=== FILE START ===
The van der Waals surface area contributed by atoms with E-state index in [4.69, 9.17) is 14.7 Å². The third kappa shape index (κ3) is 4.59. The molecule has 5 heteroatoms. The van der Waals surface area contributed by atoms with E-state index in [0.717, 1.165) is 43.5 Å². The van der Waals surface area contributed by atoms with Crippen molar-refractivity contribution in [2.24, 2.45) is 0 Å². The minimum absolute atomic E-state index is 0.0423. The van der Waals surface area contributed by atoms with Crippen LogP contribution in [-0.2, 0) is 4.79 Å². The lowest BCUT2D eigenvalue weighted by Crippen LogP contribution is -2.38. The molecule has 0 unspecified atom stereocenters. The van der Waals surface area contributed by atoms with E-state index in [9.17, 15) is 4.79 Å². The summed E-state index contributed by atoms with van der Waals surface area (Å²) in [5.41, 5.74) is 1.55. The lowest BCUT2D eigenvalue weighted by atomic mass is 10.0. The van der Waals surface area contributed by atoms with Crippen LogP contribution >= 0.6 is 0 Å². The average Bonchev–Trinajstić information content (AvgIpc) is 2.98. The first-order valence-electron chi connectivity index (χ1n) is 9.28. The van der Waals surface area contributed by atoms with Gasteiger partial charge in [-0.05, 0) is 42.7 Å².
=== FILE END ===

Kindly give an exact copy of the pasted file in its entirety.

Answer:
The van der Waals surface area contributed by atoms with E-state index in [4.69, 9.17) is 14.7 Å². The third kappa shape index (κ3) is 4.59. The molecule has 5 heteroatoms. The van der Waals surface area contributed by atoms with E-state index in [0.717, 1.165) is 43.5 Å². The van der Waals surface area contributed by atoms with Crippen molar-refractivity contribution in [2.24, 2.45) is 0 Å². The minimum absolute atomic E-state index is 0.0423. The van der Waals surface area contributed by atoms with Crippen LogP contribution in [-0.2, 0) is 4.79 Å². The lowest BCUT2D eigenvalue weighted by Crippen LogP contribution is -2.38. The molecule has 0 unspecified atom stereocenters. The van der Waals surface area contributed by atoms with E-state index in [9.17, 15) is 4.79 Å². The summed E-state index contributed by atoms with van der Waals surface area (Å²) in [5.41, 5.74) is 1.55. The lowest BCUT2D eigenvalue weighted by atomic mass is 10.0. The van der Waals surface area contributed by atoms with Crippen LogP contribution >= 0.6 is 0 Å². The average Bonchev–Trinajstić information content (AvgIpc) is 2.98. The first-order valence-electron chi connectivity index (χ1n) is 9.28. The van der Waals surface area contributed by atoms with Gasteiger partial charge in [-0.05, 0) is 42.7 Å².